Professor Sally Hollis, PHASTAR's Head of Statistical Consultancy, was a panellist on an EFSPI/PSI webinar on Data Sharing recently (recording available here: https://youtu.be/V8lsPLck5xI). This is an area which has been rapidly evolving over the last decade. The EMA first outlined steps towards proactive disclosure of data in an article published in 2012 (http://journals.plos.org/plosmedicine/article?id=10.1371/journal.pmed.1001202).
Following a process of consultation, the EMA published a policy on publication of clinical data in October 2014, the first phase of which came into force in January 2015. This provides access (via the EMA website) to documents relating to submissions, including the individual study reports with redaction of personal data, supporting documents such as the protocol and amendments, CRF and analysis plan, and the clinical overview and summary. In a second phase, the EMA are consulting with stakeholders to find the most appropriate way to make Individual Patient Data (IPD) available, in compliance with privacy and data protection laws.
Missing data: Management and Prevention
Data managers strive to produce high quality, reliable and intact data for analysis. Integral to this quality standard is to ensure minimal or no missing data. Missing data may have different sources such as equipment failure, missed visits, death or withdrawal of a subject and is usually dealt with during the analysis by defined handling strategies. Data which are available at the investigational site, but have not been collected and are missing from the eCRF through error or omission can be avoided by good data handling procedures.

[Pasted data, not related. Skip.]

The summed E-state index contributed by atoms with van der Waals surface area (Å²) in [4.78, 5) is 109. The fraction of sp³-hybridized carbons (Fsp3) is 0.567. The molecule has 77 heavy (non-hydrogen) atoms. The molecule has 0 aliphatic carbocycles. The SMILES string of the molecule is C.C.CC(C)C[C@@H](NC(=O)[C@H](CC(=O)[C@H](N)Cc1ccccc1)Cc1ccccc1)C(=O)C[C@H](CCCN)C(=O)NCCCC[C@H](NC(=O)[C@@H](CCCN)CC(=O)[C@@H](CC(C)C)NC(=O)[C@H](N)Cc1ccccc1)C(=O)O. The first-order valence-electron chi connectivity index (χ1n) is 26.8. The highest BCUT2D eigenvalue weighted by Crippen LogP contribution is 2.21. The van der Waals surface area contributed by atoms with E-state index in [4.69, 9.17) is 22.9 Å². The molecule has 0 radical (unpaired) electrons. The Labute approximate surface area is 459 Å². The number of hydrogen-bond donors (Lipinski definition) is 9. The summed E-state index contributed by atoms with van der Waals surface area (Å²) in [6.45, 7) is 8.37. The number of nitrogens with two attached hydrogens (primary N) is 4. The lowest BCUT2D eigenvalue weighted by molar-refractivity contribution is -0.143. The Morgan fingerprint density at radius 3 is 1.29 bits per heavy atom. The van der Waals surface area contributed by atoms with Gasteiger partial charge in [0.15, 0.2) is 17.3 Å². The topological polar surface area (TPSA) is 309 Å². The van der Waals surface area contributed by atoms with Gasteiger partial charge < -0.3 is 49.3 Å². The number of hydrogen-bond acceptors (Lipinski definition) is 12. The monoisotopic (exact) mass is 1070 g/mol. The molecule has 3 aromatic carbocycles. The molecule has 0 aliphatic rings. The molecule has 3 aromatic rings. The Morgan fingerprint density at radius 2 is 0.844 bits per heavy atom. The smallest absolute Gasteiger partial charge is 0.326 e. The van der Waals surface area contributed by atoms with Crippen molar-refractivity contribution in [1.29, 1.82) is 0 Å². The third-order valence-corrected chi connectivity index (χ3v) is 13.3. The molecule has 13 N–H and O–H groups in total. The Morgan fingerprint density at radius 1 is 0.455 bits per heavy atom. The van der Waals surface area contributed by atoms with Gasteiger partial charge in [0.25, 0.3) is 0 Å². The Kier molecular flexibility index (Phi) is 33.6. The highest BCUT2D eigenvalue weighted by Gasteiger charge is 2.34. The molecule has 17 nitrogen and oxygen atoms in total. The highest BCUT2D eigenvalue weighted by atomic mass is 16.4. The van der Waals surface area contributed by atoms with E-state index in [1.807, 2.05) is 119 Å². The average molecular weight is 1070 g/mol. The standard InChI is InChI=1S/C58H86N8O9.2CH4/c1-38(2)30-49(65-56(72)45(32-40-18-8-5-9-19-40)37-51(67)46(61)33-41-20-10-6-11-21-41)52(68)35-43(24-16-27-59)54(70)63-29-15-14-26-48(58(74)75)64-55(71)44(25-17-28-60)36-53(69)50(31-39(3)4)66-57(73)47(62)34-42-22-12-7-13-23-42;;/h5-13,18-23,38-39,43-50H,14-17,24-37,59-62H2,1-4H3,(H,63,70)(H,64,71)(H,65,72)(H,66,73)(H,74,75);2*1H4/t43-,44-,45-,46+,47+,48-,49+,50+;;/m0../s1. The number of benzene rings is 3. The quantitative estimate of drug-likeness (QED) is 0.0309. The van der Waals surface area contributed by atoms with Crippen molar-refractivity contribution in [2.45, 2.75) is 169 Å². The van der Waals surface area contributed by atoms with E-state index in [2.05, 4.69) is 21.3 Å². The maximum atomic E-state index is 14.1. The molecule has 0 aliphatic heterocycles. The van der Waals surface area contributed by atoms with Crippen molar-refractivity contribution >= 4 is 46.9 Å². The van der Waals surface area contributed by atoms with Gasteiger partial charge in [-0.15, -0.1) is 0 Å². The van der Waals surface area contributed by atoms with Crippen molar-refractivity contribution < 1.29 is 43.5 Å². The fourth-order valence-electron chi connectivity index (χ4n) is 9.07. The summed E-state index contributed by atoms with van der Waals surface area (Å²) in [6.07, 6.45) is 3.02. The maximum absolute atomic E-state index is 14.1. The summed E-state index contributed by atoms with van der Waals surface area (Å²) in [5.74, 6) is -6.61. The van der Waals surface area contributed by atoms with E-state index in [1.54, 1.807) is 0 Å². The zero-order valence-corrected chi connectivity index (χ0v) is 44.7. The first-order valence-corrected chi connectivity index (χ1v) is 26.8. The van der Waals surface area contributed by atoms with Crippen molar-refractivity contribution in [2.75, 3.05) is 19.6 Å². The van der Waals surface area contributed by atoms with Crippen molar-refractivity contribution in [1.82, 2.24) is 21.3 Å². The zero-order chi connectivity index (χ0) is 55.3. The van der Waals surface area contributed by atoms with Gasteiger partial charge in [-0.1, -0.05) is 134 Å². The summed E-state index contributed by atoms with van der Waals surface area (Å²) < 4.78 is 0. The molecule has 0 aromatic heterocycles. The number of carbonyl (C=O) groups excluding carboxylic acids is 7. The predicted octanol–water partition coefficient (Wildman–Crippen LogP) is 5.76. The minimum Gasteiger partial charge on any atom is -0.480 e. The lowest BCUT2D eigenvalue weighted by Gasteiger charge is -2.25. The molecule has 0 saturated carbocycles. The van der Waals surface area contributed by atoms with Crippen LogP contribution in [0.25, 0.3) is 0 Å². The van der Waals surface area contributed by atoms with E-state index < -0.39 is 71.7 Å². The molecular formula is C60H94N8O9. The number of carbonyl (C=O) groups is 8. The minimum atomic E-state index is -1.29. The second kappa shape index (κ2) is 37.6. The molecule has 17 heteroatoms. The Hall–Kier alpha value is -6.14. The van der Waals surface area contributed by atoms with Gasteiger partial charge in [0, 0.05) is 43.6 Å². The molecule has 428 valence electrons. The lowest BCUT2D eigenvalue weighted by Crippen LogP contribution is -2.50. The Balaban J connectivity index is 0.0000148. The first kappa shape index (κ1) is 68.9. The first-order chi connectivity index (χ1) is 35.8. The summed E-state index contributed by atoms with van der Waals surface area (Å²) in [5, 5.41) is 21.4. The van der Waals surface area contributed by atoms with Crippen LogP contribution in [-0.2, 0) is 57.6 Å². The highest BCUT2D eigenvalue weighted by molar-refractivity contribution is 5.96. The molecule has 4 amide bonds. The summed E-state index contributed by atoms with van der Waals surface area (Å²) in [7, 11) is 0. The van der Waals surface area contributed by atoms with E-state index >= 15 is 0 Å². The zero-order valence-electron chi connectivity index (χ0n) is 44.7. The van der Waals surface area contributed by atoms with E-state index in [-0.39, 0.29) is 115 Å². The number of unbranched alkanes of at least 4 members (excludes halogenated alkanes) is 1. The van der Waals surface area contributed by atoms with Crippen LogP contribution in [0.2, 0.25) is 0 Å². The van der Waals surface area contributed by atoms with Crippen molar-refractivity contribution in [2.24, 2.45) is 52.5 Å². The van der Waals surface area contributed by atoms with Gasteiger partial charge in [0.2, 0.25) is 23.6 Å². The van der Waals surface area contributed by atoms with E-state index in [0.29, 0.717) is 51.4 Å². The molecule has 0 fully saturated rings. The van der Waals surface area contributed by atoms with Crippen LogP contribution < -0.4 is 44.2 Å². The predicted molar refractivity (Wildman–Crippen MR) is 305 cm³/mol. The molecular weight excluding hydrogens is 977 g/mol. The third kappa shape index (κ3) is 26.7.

The impact of missing data can be many fold from delay in timelines, additional costs and resources associated with retrieving and reconciling the data, and of course, adversely affecting the interpretation of study results through the introduction of bias. Many data items are dependent upon or form dependencies on other data items, therefore the unavailability of a single item of data may affect the integrity of data points elsewhere in the database.
The optimal approach to dealing with missing data is one of prevention. Trial design has a role to play and consideration should be given to practicalities, such as the impact on site and subject, in an effort to avoid missing data due to confusion or errors in study conduct. Effective and efficient data capture processes are essential. Good eCRF (or paper CRF) design with a logical data flow which mimics the sequence of procedures in the clinic and facilitates efficient data collection is important. Skip logic is a feature that changes what question or page a respondent sees based on how they answer another question, thus guiding the user through the eCRF and avoiding data entry into variables that should remain blank. Clear on-screen data entry instructions and readily available eCRF completion guidelines are essential. User Acceptance Testing (UAT) during the database design stage is key to this and developers should ensure that a wide range of user-types test the design to consider ease of use. It goes without saying that user training and support are essential. Along with periodic refresher training demonstrations, vignette style videos are well received.